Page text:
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Pacific women make historical voyage

Eight women set sail from Suva in Fiji this week, marking a historical day for girls and women all over the world.

They are an all-female deck crew on a tuna longline fishing vessel.

The day started with rain but it soon cleared as a rainbow appeared to touch the sea, perhaps symbolising good luck for the crew led by a brave chief officer, Joana Vakaucautadra.

The name of the ship is Seaka II and the female crew have dubbed themselves the Seaka Pirates, a jolly name for the history making crew.

For most of these women, getting there was the hardest part.

For Ms Vakaucautadra, she knew she was bound to work on seas at the age of seven, when she was a passenger on board a ferry to her mother’s village.

Allowed to move around the ship, she knew then what she was destined for.

The history making all female deck crew with Fijian Fisheries PS Pene Baleinabuli and FFA director general Dr Manu Tupou-Roosen. Picture: Shalveen Chand

“For nine years, the doors kept closing. I was qualified, had done my school but never given a chance,” she said.

“I was stuck in an office for so many years. My body was there but my heart was out at sea.”

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Ms Vakaucautadra will be the chief officer on board the Seaka II. Other crew members are fresh graduates from the Fiji Maritime Academy.

They were part of the Pacific Islands Forum Fisheries Agency (FFA) initiative designed to give equal opportunities to women in fisheries.

They share similar stories of how their parents were not keen on the idea of them becoming sailors, but all that changed over the years.

Eight women set sail from Suva in Fiji this week, marking a historical day for girls and women all over the world. Picture: Shalveen Chand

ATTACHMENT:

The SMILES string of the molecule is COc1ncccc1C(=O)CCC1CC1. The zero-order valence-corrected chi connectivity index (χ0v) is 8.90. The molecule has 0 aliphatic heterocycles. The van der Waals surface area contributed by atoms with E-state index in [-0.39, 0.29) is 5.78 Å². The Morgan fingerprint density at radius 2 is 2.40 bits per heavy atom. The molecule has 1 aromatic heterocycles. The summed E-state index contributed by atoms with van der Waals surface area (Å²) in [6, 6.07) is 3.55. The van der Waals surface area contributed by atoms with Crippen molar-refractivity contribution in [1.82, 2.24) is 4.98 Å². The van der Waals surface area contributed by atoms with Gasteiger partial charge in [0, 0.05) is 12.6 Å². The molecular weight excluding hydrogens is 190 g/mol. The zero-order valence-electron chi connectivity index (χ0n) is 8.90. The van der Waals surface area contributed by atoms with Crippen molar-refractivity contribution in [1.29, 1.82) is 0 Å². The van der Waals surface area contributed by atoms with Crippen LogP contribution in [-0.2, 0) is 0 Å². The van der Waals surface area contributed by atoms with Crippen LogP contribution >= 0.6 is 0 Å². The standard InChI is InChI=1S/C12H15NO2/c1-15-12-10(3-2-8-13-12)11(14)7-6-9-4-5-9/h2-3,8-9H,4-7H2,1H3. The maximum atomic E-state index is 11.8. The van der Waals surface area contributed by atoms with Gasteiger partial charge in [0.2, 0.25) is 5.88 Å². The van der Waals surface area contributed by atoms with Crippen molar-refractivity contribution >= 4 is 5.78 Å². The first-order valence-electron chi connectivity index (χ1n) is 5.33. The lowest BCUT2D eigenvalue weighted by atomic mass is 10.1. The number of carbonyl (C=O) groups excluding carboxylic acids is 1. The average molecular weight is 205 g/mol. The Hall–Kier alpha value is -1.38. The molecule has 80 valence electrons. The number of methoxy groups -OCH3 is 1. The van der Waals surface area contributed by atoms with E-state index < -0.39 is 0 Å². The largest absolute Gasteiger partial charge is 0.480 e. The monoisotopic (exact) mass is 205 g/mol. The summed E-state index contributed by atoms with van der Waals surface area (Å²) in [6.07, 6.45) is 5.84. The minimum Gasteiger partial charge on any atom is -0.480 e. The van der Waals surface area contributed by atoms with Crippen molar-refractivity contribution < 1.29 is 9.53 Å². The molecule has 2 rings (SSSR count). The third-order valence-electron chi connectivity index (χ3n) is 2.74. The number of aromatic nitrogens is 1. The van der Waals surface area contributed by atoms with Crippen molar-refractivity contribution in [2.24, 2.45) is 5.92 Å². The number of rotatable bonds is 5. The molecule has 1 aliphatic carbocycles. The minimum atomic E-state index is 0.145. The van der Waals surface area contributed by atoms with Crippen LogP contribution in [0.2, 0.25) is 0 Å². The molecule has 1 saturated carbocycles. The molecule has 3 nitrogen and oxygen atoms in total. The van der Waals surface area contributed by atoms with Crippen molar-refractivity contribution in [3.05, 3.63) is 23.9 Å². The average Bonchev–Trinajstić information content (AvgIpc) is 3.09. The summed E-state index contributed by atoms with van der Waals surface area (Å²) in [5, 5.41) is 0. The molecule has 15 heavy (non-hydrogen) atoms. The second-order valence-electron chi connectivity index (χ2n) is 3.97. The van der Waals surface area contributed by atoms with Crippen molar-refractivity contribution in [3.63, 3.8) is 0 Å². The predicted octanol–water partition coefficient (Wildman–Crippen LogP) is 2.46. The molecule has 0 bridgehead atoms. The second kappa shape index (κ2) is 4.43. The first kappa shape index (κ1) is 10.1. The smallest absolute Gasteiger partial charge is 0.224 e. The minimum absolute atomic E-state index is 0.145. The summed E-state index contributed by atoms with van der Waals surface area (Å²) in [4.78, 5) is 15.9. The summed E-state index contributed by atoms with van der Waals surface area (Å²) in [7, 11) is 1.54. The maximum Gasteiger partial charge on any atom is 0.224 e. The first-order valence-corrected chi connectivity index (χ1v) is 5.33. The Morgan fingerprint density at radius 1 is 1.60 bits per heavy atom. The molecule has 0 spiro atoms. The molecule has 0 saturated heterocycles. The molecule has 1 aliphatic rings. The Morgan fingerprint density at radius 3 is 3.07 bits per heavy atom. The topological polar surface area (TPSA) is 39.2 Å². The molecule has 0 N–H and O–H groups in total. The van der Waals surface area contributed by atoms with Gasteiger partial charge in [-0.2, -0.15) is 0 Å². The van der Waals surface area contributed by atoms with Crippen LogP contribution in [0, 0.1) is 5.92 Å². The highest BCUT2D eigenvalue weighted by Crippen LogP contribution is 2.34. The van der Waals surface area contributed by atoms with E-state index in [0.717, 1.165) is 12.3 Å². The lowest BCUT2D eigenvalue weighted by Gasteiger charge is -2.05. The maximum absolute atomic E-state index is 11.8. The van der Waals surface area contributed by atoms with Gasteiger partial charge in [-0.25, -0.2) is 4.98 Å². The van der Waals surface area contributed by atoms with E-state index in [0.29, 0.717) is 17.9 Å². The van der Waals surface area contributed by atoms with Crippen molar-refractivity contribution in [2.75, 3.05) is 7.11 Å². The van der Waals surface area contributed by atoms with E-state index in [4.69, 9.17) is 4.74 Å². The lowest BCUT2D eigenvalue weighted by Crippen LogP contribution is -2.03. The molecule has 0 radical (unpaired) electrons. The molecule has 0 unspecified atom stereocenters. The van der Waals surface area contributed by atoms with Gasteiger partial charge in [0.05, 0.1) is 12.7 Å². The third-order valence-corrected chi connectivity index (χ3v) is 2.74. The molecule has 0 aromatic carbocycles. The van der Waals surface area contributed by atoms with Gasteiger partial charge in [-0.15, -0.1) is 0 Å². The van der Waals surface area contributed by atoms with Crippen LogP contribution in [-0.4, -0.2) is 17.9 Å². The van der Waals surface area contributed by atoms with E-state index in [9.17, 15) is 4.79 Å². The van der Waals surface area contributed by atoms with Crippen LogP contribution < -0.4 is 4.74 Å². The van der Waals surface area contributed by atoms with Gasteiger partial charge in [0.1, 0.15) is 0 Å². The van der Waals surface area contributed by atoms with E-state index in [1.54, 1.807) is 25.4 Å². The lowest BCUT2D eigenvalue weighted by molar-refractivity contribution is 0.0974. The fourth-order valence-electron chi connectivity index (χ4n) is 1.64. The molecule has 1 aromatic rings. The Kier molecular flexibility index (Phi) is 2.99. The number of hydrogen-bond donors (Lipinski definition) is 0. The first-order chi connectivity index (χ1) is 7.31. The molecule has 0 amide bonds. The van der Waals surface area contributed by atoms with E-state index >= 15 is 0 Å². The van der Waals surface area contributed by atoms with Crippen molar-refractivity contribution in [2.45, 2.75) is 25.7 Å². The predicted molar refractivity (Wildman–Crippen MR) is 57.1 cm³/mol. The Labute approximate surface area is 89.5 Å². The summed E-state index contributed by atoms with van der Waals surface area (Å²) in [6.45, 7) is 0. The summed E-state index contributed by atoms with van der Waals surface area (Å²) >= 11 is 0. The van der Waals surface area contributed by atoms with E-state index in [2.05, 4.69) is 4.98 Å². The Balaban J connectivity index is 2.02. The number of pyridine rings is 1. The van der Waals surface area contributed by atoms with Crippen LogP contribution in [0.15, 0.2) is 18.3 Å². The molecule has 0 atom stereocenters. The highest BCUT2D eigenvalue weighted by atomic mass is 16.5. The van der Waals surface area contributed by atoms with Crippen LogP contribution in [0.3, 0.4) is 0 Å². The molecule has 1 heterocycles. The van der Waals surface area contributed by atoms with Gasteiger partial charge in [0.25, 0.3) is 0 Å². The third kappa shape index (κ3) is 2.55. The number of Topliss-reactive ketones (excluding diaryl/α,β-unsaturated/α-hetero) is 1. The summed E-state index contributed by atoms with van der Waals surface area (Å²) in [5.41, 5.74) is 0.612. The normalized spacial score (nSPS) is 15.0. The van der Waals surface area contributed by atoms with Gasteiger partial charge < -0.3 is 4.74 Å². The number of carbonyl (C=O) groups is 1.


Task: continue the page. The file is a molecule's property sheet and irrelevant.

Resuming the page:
The eight women on board the ship have Master Class qualifications which mean with enough sailing hours under their wings, any one of them could captain a ship.

FFA Director General, Dr Manu Tupou-Roosen said the women on this crew are pioneers, charting a new direction for the Pacific and the world by challenging the status quo.

“The research tells us that most women’s jobs in Pacific fisheries are in processing (small scale and commercial) and marketing for the domestic market. Women working on fishing vessels are exceedingly rare,” said Dr Tupou-Roosen.

“There are a multitude of reasons why we don’t see women on fishing vessels from socio-cultural beliefs, family obligations, lack of skills and experience to attitudes to what roles women can play.

Eight women set sail from Suva in Fiji this week, marking a historical day for girls and women all over the world. Picture Shalveen Chand

“The uphill battle these women have faced to be on this vessel today is a testament to their strength, determination and commitment to their training. They are an inspiration for us and for generations to come.”

SeaQuest, a Fijian fishing company was part of the initiative that allowed these women to get a chance to sail.

Chief Executive Officer Brett Haywood said he was proud of his crew and how far they had come.

“What started out as an ambitious hope to train and put forward an all-female deck crew for this very first voyage, has morphed into also having two senior officers, a first officer and an engineer onboard – which is an amazing achievement,” said Mr Haywood.

“We are at this point in our journey thanks to the collaboration with FFA and the Fiji Maritime Academy (FMA) who supported the women in completing the formal training to attain the skills and knowledge to become a competent longline vessel crew.

“This is the first crew we are putting out to fish for our company post-covid so it is particularly symbolic for us that it is also our very first all female deck crew. We know they will make us proud.”

The fishing vessel will have two experienced, male, deck crew trainers present to provide direction on safe procedures and handling of fish, and help run safety drills. The women will be out to sea for a two week fishing trip.

This female crewing initiative is the first phase of a project that is planned to be progressively rolled out in other Pacific countries by the FFA with local partners.

The Seaka II will return in nine days but after that the ship and its crew will make two trips per month for six months.

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